Millennials are often criticized, specifically by baby boomers, for being “too soft.” Our politically correct culture and our incessant protesting is frequently cited as evidence that we’re all just a bunch of “crybabies.”
But when it comes to mental illness, stereotypes like these can be especially harmful.
The sentiment that “nowadays, everyone has a disorder” invalidates clinical problems that are actually occurring in our generation.
According to the New York Times, for decades older generations have been concerned with the amount of medication younger generations are consuming.
In the 1950s, Valium and Miltown were perceived as the drug of choice for overly anxious young people. In the early 2000s, depression permeated the nation.
Today, it’s once again anxiety.
The idea that anxiety diagnoses are becoming too frequent and millennials are simply confusing the stresses of modern life with a mental illness saturates the national dialogue.
However, while diagnoses are becoming more common, this is more likely the result of better diagnostic tools, rather than an overly anxious nation.
But even some in the psychological community worry that mental disorders are overly diagnosed, particularly among young children.
According to CNN, some international scholars claim that the DSM-5, which stands for the Diagnostic and Statistical Manual of Mental Disorders, 5th Edition, is ineffective because it often lumps a person’s symptoms into broader categories.
The American Psychological Association refuted this assertion by saying such findings are not supported by clinical data.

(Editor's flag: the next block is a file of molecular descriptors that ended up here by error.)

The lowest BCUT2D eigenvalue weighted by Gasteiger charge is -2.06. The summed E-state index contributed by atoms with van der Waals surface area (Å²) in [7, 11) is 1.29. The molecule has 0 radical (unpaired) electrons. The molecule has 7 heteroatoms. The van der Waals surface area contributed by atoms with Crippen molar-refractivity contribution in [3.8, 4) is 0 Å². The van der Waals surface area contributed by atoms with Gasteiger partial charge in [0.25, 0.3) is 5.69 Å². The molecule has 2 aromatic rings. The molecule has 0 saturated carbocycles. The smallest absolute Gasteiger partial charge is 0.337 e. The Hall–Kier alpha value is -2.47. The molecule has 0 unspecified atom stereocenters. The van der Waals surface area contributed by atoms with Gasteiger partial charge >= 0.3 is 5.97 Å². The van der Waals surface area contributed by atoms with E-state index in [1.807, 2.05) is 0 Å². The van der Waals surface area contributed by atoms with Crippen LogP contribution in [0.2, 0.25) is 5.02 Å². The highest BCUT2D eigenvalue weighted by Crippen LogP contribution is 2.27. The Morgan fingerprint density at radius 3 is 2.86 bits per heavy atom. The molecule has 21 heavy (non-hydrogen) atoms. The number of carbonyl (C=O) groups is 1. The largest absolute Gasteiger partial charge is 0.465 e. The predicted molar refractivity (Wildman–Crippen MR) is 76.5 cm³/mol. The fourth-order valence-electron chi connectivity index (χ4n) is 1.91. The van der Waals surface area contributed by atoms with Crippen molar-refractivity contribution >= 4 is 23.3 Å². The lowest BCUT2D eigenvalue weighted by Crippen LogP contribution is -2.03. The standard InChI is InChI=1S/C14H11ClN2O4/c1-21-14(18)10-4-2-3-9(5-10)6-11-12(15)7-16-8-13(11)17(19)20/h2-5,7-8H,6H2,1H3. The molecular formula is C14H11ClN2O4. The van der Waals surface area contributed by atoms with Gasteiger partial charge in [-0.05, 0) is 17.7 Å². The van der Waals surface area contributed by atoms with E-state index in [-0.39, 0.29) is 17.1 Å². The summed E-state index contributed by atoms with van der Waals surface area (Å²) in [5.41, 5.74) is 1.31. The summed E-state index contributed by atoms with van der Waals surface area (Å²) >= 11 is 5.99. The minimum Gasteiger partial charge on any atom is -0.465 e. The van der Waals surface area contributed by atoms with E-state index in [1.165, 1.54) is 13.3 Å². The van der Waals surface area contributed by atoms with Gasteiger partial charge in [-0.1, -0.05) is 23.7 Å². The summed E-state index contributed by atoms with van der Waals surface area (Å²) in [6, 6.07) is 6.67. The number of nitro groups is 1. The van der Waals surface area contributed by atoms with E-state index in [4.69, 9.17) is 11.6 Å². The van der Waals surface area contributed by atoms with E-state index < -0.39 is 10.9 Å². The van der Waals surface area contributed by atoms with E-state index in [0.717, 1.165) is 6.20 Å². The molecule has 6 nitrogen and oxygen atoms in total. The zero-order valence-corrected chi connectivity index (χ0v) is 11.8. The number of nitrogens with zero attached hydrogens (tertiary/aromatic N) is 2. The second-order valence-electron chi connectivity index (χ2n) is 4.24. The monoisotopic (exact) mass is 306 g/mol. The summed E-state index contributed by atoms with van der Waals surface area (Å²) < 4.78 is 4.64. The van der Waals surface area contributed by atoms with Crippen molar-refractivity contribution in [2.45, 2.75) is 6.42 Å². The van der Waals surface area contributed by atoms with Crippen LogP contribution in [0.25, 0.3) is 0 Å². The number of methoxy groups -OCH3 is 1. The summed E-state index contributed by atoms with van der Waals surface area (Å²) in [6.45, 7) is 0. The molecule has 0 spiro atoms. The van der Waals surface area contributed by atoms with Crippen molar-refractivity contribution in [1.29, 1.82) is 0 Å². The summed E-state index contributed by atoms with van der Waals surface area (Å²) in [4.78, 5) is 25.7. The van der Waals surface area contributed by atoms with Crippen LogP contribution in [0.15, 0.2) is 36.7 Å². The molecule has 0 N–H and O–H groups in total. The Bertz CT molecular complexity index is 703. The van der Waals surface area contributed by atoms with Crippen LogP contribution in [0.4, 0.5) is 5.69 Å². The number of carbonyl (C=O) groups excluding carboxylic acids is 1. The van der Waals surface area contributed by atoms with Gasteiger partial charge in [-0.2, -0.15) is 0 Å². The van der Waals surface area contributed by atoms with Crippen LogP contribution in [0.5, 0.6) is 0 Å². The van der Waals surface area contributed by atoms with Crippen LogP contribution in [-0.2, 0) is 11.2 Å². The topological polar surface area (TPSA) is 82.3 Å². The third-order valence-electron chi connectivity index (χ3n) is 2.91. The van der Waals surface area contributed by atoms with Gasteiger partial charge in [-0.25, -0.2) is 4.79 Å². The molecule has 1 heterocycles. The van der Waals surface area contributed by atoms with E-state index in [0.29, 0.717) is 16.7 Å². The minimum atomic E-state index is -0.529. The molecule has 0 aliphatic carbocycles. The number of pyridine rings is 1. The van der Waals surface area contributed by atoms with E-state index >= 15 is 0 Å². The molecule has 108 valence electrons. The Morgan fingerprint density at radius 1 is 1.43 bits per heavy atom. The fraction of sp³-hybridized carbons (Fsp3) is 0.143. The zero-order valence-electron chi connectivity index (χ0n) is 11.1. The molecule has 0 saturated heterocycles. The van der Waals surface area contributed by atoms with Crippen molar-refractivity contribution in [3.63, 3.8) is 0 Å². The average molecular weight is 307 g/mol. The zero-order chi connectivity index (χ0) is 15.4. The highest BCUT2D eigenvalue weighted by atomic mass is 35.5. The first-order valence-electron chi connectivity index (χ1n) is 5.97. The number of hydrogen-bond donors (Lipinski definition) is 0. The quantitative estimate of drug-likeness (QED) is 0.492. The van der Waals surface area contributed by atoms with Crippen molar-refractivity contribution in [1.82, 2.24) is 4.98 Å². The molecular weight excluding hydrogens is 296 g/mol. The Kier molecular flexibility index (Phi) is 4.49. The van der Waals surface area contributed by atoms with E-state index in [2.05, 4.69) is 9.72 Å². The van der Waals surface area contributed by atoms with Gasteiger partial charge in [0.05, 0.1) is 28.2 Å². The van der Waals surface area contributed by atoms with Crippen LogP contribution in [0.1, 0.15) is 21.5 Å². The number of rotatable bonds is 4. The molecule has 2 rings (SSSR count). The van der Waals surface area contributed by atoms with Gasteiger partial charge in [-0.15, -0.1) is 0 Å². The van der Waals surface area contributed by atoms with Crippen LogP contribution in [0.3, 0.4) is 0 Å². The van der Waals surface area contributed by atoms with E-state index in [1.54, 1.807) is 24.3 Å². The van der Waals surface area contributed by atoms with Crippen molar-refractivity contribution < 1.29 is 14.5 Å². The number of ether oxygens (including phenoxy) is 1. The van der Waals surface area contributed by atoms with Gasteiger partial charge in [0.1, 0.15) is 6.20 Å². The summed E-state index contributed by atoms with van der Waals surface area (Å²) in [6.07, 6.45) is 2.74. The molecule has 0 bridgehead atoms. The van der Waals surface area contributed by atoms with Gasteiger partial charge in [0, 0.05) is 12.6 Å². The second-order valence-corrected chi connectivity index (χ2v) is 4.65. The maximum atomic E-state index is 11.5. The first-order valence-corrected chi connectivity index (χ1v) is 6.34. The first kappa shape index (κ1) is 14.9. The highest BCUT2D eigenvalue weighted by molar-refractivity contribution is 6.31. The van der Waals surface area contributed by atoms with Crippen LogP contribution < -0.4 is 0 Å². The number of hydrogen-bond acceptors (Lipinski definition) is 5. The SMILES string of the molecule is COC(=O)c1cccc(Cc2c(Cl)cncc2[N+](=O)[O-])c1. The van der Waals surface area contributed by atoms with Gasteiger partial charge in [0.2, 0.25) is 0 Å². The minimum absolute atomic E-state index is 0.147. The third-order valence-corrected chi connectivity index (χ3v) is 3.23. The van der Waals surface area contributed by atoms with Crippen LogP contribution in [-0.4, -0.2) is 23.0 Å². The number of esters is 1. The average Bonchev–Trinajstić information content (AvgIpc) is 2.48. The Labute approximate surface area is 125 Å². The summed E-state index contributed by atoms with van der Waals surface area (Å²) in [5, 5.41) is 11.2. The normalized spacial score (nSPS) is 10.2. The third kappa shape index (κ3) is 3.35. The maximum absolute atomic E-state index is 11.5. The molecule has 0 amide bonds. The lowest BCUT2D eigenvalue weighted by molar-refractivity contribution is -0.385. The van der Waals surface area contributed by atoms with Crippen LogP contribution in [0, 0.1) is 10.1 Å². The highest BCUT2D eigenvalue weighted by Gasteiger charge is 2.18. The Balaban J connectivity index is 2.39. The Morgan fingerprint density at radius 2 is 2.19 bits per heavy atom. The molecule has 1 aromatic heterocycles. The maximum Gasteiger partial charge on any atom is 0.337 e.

Additionally, the diagnostic process has become more specialized in recent years.
A group of psychiatrists and psychologists proposed a new method for diagnosing mental illnesses that relies on a mixture of techniques, including scientific evidence, individual symptoms and impaired functioning, rather than relying on only one method.
These techniques are meant to counter criticism of the DSM-5 and create a more reliable approach to addressing the problems around mental illness diagnoses.
Regardless of the improvements in the diagnostic process, however, it is true that rates of anxiety have increased.
The National Institute of Mental Health estimates that around 38 percent of teenage girls and 26 percent of teenage boys have an anxiety disorder. And on college campuses, anxiety is rapidly replacing depression as the leading mental health issue.
The Editorial Board believes this is due to the cultural context of this generation.
In seventeen years, there have been two recessions, an influx of new technology that brings with it an overwhelming amount of information, an increase in standardized testing in schools, a longer work week than even before and uncertainty in the job market, according to the New York Times.
With all of that, it’s a wonder we’re not more anxious.
Mental illness, in all forms, is difficult to diagnose. But the recent increase in anxiety among millennials shouldn’t be dismissed as a diagnostic problem or a cultural weakness.
As diagnostic procedures improve, our response to increasing anxiety levels should be focused on the causes behind the diagnoses and acknowledging the difficult reality in which millennials find themselves.
Hurling insults at millennials or dismissing their health issues only further exacerbates the problem.
Those with any mental health concern should be able to receive the help they need without being criticized for it.